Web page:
Army plans to utilise budget judiciously to meet critical requirements. Faced with a deficiency in ammunition, the Indian Army is working on a proposal to utilise its budget in a judicious way to meet its critical requirements, government officials said.
The plan is to spend less on certain types of ammunition, such as a particular missile and spares for vintage vehicles, and instead use that money on buying new equipment and procurement for making up the ammunition level for 10 (I), or 10 days of intense war.
The army believes these measures will not only save a few thousand crores, but also help substantially meet its requirement of ammunition for the next three years. But the situation is grave, because there will still be a requirement of additional funds to make up for the deficiency, the officials said.
In addition, due to contracted liabilities (payments anticipated during a financial year for contracts concluded the previous years) and emergency procurement of ammunition and spares, there will be a need for prioritising procurements based on the budget available.
“For making up the levels of ammunition and spares, emergency procurement and 10 (I) procurement have been undertaken. But, no additional funds have been given for them,” an official said.
This issue is likely to be discussed at the Army Commanders’ Conference on Monday. A key agenda for the conference is the “optimisation of limited budget to ensure making up of critical deficiency in ammunition”, the army said.
The defence budget of India-the world’s largest arms importer has more than doubled over the past decade from Rs 80,500 crore to Rs 229,000 crore for the financial year 2014-15.Yet, the defence forces are critically short of arms, and men and women at arms.The army, navy and air force are short of officers by 17% (7,989), 17% (1,499) and 3% (357) respectively, according to latest data tabled in the Lok Sabha. Consider the arms deficits in the three services:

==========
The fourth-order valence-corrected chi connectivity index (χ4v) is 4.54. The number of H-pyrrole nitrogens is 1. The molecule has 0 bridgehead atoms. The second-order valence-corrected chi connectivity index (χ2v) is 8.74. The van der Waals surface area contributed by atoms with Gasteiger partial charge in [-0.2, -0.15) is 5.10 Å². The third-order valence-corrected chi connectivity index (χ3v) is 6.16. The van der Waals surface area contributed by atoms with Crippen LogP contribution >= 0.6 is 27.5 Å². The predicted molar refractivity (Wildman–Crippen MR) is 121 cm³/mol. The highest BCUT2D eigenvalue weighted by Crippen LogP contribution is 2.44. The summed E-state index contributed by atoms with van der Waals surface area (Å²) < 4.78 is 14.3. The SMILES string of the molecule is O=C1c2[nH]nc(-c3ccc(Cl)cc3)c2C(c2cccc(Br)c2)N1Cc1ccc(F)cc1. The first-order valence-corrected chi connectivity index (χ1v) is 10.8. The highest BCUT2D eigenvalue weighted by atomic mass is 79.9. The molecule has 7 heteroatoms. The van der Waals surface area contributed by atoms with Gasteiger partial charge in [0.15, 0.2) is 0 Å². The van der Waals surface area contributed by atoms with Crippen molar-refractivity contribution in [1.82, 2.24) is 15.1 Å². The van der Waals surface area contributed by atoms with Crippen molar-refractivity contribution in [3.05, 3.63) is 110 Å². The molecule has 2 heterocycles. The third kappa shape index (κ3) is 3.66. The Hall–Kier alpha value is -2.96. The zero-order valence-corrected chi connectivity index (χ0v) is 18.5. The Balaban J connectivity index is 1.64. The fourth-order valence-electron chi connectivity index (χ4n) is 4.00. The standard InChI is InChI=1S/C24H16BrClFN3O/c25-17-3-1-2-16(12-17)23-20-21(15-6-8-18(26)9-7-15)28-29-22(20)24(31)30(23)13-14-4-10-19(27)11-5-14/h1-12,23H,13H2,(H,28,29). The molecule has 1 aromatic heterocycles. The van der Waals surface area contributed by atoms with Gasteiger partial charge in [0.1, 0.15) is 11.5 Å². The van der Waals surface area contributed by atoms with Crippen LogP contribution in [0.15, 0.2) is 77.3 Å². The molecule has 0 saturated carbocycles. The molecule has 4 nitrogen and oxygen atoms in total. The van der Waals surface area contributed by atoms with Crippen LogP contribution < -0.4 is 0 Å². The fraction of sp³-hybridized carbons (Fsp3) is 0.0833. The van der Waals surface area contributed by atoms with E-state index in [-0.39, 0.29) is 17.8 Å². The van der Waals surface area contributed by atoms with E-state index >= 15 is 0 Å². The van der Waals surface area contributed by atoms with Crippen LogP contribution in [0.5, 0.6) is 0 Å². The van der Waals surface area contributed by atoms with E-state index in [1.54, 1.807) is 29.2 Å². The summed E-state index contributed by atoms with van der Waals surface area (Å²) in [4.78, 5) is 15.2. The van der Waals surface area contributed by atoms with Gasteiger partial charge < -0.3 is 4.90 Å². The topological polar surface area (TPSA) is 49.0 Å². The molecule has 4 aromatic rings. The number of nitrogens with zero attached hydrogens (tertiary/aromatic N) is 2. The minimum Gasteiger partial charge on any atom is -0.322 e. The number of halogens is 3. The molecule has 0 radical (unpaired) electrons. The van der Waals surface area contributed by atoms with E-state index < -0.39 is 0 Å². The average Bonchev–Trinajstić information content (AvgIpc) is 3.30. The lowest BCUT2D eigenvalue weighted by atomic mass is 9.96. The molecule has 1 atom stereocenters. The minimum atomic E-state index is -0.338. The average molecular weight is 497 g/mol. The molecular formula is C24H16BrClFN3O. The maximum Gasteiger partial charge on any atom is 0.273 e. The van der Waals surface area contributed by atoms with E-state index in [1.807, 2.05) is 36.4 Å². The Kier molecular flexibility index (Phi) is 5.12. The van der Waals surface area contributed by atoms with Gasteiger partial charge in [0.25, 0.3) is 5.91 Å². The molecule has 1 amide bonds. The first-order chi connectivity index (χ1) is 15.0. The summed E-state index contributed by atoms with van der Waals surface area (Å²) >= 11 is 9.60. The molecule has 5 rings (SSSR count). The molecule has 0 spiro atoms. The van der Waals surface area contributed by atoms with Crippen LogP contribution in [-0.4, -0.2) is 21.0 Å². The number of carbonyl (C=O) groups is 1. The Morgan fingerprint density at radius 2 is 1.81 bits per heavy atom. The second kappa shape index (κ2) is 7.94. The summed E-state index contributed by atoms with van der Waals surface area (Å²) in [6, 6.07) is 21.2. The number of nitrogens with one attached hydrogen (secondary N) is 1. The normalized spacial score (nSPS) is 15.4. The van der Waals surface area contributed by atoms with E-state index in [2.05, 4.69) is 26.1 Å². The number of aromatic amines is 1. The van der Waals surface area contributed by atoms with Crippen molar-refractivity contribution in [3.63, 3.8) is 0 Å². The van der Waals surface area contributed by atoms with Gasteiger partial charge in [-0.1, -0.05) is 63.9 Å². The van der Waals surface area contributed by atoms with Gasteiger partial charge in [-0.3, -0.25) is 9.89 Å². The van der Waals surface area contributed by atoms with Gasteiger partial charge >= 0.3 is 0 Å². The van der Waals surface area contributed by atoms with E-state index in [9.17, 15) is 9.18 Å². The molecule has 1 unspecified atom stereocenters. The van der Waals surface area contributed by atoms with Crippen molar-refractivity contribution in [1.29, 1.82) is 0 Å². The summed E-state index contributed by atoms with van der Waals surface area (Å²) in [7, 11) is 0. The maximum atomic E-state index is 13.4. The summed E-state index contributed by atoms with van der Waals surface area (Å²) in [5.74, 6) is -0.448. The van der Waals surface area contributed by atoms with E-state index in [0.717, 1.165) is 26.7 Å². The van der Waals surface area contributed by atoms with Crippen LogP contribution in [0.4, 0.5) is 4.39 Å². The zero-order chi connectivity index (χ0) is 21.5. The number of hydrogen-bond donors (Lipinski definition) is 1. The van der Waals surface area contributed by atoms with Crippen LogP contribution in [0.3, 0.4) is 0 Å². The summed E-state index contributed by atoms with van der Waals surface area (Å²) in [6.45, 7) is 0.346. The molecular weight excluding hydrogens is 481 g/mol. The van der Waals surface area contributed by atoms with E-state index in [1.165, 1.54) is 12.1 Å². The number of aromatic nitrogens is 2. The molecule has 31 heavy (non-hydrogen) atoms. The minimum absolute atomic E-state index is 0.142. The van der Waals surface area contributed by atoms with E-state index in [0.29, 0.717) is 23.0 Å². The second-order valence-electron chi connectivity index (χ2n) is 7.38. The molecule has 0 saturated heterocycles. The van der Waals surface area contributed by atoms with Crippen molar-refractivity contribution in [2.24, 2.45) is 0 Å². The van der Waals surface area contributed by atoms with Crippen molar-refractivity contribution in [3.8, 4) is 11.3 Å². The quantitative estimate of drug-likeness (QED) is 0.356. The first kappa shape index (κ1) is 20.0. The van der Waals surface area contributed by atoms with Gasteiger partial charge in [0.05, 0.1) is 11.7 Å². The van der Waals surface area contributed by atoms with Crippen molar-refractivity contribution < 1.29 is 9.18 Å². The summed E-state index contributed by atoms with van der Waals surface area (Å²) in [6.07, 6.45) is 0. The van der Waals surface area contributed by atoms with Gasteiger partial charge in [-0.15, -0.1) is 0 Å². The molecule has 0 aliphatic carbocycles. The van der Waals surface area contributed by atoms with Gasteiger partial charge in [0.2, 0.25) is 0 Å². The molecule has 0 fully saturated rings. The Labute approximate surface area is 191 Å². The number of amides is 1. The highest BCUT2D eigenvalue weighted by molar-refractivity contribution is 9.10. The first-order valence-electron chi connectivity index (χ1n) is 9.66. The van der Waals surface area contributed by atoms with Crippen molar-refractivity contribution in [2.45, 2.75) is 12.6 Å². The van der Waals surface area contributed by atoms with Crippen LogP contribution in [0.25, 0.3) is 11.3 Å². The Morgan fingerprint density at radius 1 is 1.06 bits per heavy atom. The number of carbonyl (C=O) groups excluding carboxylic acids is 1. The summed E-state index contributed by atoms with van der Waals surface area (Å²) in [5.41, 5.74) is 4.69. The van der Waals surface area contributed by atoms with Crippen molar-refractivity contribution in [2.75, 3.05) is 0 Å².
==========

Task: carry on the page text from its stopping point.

–The Indian Air Force (IAF) is short of 272-306 fighter aircraft (as this IndiaSpend report explains) and 56 medium transport aircraft.
–The Indian Army needs about 3,000 to 3,600 artillery guns, 66,0000 assault rifles, 2 lakh pairs of ankle leather boots and 66,000 rounds of armour-piercing ammunition for T-90 tanks.
–The navy needs 12 diesel-electric submarines, 6 nuclear attack submarines and 7 stealth frigates.
The three defence wings also collectively need more than 1,000 helicopters. This is an indicative list: The actual list of defence requirements and shortages is longer.
Yet, the Ministry of Defence accounts for the second-highest share of India’s budget, after the finance ministry.
The defence budget accounts for 1.78% of India’s Gross Domestic Product (GDP) and 12.76% of total central government expenditure, said Amit Cowshish, distinguished fellow at Institute for Defence Studies and Analyses (IDSA).
The revenue to capital ratio of the defence budget is 60:40. Revenue expenditure is for payment of salaries and maintenance of defence bases and equipment. Capital expenditure is for equipment purchases and modernisation. India is expected to spend Rs 94,587.95 crore in the coming years as capital expenditure, a 20% increase from Rs 78,872.23 crore.
“The requirement of funds (for defence purchases) is directly related to carried-forward committed liabilities and signing of new contracts,” Cowshish said in an email interview with IndiaSpend. As a result, the forces could expect a similar increase in the 2015-16 budget “if- and this now seems to be a big if new projects, such as the one for a new combat aircraft, go through”.
Source: Economic Times